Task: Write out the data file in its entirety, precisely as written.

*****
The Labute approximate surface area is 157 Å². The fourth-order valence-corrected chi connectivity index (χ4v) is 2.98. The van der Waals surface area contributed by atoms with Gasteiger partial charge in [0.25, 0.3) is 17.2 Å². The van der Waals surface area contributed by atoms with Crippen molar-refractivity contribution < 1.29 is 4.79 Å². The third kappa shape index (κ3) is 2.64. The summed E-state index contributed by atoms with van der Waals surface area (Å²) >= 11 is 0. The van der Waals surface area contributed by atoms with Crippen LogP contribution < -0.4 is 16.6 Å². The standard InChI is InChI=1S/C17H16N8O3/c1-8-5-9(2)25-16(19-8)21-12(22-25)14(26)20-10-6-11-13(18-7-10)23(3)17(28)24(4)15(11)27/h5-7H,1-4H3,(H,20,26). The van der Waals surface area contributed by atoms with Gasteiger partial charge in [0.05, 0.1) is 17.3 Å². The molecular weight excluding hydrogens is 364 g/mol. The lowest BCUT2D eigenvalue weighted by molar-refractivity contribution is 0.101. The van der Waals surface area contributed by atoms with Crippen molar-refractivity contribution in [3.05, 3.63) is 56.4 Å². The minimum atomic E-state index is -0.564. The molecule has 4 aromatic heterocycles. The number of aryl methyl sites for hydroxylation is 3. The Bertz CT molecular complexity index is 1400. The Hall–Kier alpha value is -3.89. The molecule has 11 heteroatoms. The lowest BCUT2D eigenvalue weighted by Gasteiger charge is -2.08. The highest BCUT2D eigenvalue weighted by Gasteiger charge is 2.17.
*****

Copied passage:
The Labute approximate surface area is 157 Å². The fourth-order valence-corrected chi connectivity index (χ4v) is 2.98. The van der Waals surface area contributed by atoms with Gasteiger partial charge in [0.25, 0.3) is 17.2 Å². The van der Waals surface area contributed by atoms with Crippen molar-refractivity contribution < 1.29 is 4.79 Å². The third kappa shape index (κ3) is 2.64. The summed E-state index contributed by atoms with van der Waals surface area (Å²) >= 11 is 0. The van der Waals surface area contributed by atoms with Crippen LogP contribution < -0.4 is 16.6 Å². The standard InChI is InChI=1S/C17H16N8O3/c1-8-5-9(2)25-16(19-8)21-12(22-25)14(26)20-10-6-11-13(18-7-10)23(3)17(28)24(4)15(11)27/h5-7H,1-4H3,(H,20,26). The van der Waals surface area contributed by atoms with Gasteiger partial charge in [0.05, 0.1) is 17.3 Å². The molecular weight excluding hydrogens is 364 g/mol. The lowest BCUT2D eigenvalue weighted by molar-refractivity contribution is 0.101. The van der Waals surface area contributed by atoms with Crippen molar-refractivity contribution in [3.05, 3.63) is 56.4 Å². The minimum atomic E-state index is -0.564. The molecule has 4 aromatic heterocycles. The number of aryl methyl sites for hydroxylation is 3. The Bertz CT molecular complexity index is 1400. The Hall–Kier alpha value is -3.89. The molecule has 11 heteroatoms. The lowest BCUT2D eigenvalue weighted by Gasteiger charge is -2.08. The highest BCUT2D eigenvalue weighted by Gasteiger charge is 2.17.